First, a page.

Editor’s Note: Kelli Hogan, a marketing manager at Google, was a member of the 12-person NetHope Team K deployment to Greece and its official mission storyteller.
Kavala, Greece — A group of hopeful refugees gather around a NetHope team scouting a location for a new access point. “Will we have Wi-Fi today?” asks Salha and Ali (second and third from right in the above picture). Their English is perfect and their anticipation is palpable. After explaining our objective for connecting the site in Kavala, Ali invites me to sit down with them in their room.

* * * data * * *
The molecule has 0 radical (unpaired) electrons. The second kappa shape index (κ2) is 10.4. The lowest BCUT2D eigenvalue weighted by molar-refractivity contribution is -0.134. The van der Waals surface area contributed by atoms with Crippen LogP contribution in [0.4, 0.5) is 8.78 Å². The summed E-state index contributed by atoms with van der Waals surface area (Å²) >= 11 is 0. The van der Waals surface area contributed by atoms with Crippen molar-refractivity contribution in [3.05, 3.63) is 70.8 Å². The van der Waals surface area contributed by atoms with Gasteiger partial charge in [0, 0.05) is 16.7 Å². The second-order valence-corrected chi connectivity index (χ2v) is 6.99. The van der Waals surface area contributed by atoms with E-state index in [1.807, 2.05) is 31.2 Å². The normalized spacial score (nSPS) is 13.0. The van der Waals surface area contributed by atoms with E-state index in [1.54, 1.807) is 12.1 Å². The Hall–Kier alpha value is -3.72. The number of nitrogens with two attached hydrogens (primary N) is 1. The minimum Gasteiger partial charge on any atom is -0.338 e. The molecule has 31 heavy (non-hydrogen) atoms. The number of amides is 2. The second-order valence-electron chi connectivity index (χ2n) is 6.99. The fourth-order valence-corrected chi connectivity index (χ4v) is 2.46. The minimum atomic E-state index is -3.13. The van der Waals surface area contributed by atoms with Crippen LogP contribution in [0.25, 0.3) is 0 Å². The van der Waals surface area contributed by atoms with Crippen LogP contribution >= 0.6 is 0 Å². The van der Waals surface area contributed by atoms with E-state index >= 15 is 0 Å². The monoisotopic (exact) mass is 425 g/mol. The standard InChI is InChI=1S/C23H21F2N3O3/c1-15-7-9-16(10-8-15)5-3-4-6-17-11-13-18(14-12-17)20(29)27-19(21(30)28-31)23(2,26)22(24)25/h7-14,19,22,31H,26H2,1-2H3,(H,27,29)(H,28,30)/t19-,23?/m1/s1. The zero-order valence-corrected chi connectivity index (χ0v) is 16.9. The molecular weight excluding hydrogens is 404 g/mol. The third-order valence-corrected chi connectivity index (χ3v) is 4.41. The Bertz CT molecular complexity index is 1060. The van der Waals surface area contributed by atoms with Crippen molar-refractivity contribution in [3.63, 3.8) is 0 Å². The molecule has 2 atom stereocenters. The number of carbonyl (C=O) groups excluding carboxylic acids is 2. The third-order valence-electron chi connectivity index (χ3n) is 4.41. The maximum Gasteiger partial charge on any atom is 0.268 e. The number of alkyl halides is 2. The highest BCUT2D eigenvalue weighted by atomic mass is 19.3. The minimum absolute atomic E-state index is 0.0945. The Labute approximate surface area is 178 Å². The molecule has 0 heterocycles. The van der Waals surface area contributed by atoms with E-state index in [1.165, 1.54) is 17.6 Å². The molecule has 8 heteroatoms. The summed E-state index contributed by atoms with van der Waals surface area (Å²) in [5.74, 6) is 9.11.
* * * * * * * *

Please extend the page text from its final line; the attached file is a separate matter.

Ali and Salha are brother and sister. The two siblings left Aleppo with their children, and their respective spouses, Fahima and Hamed, in 2016. The families are Kurdish, and for several years, their town was unaffected by the civil war, but as soon as their homes were vulnerable, they decided to leave. The two families traveled for 10 days through Turkey, and then migrated onward to Greece.
Because they arrived after March 2016, when the EU and Turkey struck a deal attempting to stem the flow of migrants, the two families aren’t sure what the future holds for them. The new construction at Kavala camp is the best accommodation they have had yet, so if they must wait, they prefer to do it here. They also prefer to stay together as a big family. Ali, a pharmacist, is helping Salha and Hamed care for their eight-year-old son Rami, who has epilepsy.
Read the full story at the NetHope Blog.